There’s nothing like a rose to stimulate feelings of wellbeing. And nothing quite like rose hip – the actual fruit of a rose – to enhance health and promote wellness.
Of all the roses, the beautiful Wild Dog Rose is the type most often cultivated for their hips. Once the flower has bloomed, and all the petals have fallen off, the hip is picked and used in a range of herbal preparations. Rose hips contain a variety of antioxidants (especially Vitamin C), Vitamin A, carotenoids, and other plant compounds that are recognized for their role in preventing degenerative disease, including heart disease and certain types of cancer.
Many natural health practitioners use rose hip to treat wounds and inflammation. Rose hip oil is commonly used in cosmetics as it has the ability to revitalize skin cells. It has been used to treat scars, acne and burns. In Germany, rose hip powder (capsule) has been used to treat osteoarthritis and rheumatoid arthritis. Herbalists have long used rose hip tea to ease constipation and as a supplement to treat a cold.
Rose hip pulp can be incorporated into sauces or made into a jelly. Standardized extracts are also available in capsules. Always check with your wellness practitioner before using any herbal remedy.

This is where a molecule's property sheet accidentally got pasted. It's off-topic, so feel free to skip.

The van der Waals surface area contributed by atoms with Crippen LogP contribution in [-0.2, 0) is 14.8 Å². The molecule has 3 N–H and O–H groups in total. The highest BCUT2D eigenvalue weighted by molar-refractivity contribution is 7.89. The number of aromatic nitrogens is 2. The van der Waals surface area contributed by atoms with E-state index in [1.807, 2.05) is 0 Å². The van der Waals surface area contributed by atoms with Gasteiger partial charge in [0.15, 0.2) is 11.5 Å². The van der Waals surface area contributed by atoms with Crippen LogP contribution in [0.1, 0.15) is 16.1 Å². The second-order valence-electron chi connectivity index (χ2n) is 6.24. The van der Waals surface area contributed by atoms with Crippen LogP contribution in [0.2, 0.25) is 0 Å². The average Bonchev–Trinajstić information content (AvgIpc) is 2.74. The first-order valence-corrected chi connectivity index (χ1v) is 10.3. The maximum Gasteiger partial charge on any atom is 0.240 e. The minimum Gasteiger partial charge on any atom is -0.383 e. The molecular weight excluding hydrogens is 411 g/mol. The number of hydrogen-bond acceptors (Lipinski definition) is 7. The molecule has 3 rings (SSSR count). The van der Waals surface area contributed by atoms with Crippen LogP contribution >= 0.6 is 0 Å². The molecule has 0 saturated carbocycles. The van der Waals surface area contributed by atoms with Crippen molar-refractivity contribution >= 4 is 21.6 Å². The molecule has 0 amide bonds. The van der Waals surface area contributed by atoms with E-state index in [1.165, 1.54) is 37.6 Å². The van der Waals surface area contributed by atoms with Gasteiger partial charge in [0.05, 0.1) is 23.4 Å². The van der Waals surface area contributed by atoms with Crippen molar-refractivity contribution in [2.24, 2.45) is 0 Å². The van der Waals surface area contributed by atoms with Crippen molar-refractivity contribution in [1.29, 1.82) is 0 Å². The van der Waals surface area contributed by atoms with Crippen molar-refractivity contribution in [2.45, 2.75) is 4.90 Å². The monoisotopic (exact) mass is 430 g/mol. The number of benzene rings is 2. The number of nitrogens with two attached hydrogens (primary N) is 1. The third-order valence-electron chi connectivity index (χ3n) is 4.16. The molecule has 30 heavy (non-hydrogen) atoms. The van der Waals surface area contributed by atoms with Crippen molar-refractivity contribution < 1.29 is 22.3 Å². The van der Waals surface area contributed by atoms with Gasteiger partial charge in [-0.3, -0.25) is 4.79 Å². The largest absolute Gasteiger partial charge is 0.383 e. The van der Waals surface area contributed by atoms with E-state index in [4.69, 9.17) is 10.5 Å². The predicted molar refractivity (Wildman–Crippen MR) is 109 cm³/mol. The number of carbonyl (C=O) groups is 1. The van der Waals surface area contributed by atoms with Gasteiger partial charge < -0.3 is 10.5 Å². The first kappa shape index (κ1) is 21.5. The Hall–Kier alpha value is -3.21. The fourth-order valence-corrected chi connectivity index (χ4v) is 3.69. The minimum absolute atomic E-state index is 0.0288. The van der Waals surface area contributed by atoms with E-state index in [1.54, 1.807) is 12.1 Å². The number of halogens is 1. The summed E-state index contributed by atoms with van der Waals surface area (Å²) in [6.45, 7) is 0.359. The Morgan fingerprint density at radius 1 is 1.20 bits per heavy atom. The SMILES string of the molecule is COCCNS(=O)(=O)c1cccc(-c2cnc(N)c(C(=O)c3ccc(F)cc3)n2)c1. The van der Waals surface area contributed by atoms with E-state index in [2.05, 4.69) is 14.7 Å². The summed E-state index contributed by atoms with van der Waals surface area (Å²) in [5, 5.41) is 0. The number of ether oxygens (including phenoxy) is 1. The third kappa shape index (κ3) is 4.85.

Elena Klimenko, MD, a certified functional medicine physician, will help you decide if Rose Hip is the right supplement for you. In her practice, she uses lifestyle modification and natural remedies to address the root cause of your medical symptoms. Call today to find out more about functional medicine and speak with Dr. Klimenko at 212-696- HEAL(4325).
- Pyke, Magnus, and Ronald Melville. “Vitamin C in Rose Hips.” Biochemical Journal 36.3-4 (1942): 336-339. Accessed on March 28, 2016. http://www.ncbi.nlm.nih.gov/pmc/articles/PMC1265699/
- Iherb.com “Rose Hip” Accessed on March 28, 2016. http://www.herbwisdom.com/herb-rose-hip.html
- Mahboubi, M. “Rosa Damascena as Holy Ancient Herb with Novel Applications.” Journal of Traditional and Complementary Medicine 6.1 (2016): 10-16. PMC. Web. 28 Mar. 2016. http://www.ncbi.nlm.nih.gov/pmc/articles/PMC4737971/
- Phetcharat, L., Wongsuphasawat, K. & Winther, K. “The Effectiveness of a Standardized Rose Hip Powder, “Containing Seeds and Shells of Rosa Canina, on Cell Longevity, Skin Wrinkles, Moisture, and Elasticity.” Clinical Interventions in Aging 10 (2015), 1849-1856. PMC. Web. 28 Mar. 2016. http://www.ncbi.nlm.nih.gov/pmc/articles/PMC4655903/
- Schwager, J.,et al. “A Novel Rose Hip Preparation with Enhanced Anti-Inflammatory and Chondroprotective Effects.” Mediators of Inflammation (2014) October. PMC. doi: 10.1155/2014/105710 Web. 28 Mar. 2016 http://www.ncbi.nlm.nih.gov/pmc/articles/PMC4211164/
- S.N. Willich, K. Rossnagel, et al., “Rose hip herbal remedy in patients with rheumatoid arthritis – a randomised controlled trial.” Phytomedicine (2010) 17:2, 87-93. doi: 10.1016/j.phymed.2009.09.003 http://www.sciencedirect.com/science/article/pii/S0944711309002311